• Hannah Boose

Will You Be My Partner? Cooperation In A Circular World

Current and future environmental challenges are so huge that one company alone will not be able to solve its problems on its own. Referring to a circular economy, it is almost impossible to transform products and processes in such a manner that e.g. 100% of a chair will become the exact same chair again, after its first lifetime.


In order to change our current economic system towards circularity, companies must cooperate with each other towards the common goal of closed-loop circularity. This cooperation starts between stakeholders along their own value chain but most definitely has to reach further. Companies need to become creative and think outside their current ecosystems. Companies, across-industries, need to connect and create new value through the establishment of new partnerships.





Why the level of cooperation between companies is low


Sharing information or even resources with other stakeholders often is seen as a threat for most companies. Various reasons can be derived from practical experience for this fear. Three main concerns are:


  • Loss of competitive position: the fear of losing market position through sharing information. By sharing information about material composition or processes, a company could lose its negotiation power towards a customer

  • Loss of autonomy: the challenge of shared decision-making processes; the company needs to build consensus with the partner before action can be taken. Furthermore, the company needs to take over wider accountability by representing the decisions of the partner.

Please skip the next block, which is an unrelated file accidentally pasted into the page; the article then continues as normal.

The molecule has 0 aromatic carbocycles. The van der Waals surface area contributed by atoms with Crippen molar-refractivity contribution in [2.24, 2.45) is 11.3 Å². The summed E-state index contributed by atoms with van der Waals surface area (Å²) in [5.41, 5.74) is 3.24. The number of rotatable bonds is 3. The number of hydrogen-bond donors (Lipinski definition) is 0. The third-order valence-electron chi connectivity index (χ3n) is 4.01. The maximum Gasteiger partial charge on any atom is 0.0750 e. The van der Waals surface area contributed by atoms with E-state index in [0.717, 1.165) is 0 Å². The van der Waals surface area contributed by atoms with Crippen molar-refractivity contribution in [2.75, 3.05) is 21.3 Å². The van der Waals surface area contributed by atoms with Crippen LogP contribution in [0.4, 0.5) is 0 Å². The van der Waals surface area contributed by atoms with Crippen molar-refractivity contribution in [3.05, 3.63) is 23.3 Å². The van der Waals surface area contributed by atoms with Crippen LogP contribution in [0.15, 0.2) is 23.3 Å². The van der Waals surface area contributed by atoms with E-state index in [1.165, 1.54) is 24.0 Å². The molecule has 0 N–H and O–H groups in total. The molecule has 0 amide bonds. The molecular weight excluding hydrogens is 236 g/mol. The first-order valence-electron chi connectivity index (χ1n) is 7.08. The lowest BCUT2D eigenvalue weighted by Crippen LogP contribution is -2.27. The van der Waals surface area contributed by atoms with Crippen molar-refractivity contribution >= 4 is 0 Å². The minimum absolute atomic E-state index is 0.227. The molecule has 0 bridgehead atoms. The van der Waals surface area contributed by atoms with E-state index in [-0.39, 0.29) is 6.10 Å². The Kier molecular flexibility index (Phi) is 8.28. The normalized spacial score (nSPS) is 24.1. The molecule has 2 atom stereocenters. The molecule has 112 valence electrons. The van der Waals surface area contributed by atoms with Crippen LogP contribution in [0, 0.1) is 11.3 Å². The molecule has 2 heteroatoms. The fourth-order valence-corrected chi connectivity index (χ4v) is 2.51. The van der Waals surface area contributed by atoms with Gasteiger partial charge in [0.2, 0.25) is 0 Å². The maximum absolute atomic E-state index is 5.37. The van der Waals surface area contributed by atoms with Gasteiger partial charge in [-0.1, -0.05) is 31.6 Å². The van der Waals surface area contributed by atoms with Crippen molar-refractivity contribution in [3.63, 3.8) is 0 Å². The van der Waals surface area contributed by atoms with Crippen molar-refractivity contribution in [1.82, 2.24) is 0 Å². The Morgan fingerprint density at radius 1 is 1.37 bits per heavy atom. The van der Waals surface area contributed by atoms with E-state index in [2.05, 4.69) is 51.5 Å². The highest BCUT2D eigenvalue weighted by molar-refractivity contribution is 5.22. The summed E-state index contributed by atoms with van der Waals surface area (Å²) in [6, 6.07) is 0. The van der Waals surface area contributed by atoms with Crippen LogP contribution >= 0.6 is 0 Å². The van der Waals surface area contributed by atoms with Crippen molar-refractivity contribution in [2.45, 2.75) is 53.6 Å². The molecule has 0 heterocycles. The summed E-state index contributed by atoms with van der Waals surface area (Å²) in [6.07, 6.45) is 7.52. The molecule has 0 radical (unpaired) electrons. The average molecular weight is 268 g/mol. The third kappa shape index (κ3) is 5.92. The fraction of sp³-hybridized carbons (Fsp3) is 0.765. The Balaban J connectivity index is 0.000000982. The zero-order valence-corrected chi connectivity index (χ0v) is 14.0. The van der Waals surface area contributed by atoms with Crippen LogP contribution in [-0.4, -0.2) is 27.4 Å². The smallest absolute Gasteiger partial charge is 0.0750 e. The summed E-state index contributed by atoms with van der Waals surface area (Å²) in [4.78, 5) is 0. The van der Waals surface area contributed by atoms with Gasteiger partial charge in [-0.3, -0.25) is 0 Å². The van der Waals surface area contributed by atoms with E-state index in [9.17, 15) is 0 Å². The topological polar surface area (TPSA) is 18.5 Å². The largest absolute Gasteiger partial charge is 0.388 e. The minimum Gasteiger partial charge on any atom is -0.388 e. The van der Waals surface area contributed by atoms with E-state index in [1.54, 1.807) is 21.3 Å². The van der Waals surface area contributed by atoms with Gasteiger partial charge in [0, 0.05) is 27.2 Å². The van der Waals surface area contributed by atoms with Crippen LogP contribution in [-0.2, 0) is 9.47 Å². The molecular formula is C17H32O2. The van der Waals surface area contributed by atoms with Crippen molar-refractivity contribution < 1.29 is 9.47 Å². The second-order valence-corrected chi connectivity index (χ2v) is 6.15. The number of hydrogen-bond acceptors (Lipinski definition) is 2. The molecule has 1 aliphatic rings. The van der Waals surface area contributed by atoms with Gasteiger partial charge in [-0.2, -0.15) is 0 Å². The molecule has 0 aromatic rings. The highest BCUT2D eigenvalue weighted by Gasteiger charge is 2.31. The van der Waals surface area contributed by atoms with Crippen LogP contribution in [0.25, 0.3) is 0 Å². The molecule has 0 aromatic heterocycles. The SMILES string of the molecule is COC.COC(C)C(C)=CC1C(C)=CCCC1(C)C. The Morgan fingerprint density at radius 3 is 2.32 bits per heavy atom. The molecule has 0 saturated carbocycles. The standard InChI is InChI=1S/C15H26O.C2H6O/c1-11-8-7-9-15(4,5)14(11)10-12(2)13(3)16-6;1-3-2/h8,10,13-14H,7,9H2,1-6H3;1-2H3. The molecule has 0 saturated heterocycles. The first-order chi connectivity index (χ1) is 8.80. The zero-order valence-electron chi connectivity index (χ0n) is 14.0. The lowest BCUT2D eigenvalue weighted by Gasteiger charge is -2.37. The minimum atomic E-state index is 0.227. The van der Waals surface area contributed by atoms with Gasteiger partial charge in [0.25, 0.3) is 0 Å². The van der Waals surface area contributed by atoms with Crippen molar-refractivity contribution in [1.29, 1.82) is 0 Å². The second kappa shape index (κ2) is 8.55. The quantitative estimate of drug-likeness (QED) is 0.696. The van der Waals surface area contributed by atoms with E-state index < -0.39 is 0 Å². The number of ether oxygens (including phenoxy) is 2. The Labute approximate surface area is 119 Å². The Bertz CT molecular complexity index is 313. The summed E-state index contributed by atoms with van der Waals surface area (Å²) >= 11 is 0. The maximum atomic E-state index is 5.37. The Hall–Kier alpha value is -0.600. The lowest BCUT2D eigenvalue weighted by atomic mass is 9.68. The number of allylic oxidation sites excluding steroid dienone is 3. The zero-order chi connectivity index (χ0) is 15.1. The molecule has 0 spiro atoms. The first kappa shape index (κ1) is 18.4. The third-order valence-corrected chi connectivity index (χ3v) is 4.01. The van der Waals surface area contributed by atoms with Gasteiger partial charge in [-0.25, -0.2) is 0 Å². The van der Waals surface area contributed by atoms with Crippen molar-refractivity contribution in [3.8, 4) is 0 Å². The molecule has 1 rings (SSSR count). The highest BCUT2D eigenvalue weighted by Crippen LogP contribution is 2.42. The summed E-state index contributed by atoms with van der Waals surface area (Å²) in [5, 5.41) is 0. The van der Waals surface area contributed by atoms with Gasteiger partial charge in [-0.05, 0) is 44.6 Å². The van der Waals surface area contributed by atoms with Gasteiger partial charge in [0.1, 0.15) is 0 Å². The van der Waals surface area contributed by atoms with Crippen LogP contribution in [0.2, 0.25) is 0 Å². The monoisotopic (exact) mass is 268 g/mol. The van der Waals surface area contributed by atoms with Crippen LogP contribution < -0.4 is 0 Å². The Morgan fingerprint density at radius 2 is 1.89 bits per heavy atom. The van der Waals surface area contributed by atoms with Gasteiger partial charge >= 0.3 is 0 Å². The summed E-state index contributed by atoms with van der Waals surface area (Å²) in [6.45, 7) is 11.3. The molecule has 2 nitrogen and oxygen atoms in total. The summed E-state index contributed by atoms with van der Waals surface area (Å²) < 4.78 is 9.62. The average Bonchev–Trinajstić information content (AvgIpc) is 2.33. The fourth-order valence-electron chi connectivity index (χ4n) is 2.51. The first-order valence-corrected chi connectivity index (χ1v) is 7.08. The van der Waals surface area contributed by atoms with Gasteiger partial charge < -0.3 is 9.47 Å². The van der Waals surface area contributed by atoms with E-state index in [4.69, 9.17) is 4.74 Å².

• Conflicts of interest: a decision or action may be right for the interests of the partnership but may be at odds with the individual organization’s interests. Therefore, the company fears having to make decisions against the good of its own company


A great initiative to overcome fears and to build sustainable relationships with partners is the Partnership Accelerator started by United Nations Department of Economic and Social Affairs (UN DESA) and The Partnering Initiative, in collaboration with United Nations Office for Partnerships (UNOP), UN Global Compact, and the UN Development Coordination Office.


The benefits of cooperation


When companies overcome the fears of collaborating, new potential can be unlocked. Depending on the value chain step where the new cooperation becomes active, a company creates new value. Let’s have a look at three value chain steps as example: Production, collection and recycling.


Every year the textile industry produces 16 tons of waste, of which only 25% is reused or recycled, 75% ends up in landfills.


In order to reduce waste in a textile manufacturing company, the company should start to consider for which industry its own waste can be a valuable additional resource. Conversely, this company should also include in its own design process the question of which waste from another company (regardless of industry) is a material alternative for its own product.


In theory, such a business model is called "waste to value". The positive effects of such a partnership would not only be the reduced waste, but also the establishment of a new revenue stream and the reduction of costs for waste disposal and recycling.


If we now look at the end of life of a product, the Collection and Recycling steps are relevant. Especially in the B2C area, one of the biggest challenges is to get the products back to the company. In-house tackle-back systems and recycling processes are very cost-intensive and resource-intensive, so setting them up is only worthwhile if the quantities involved are very large.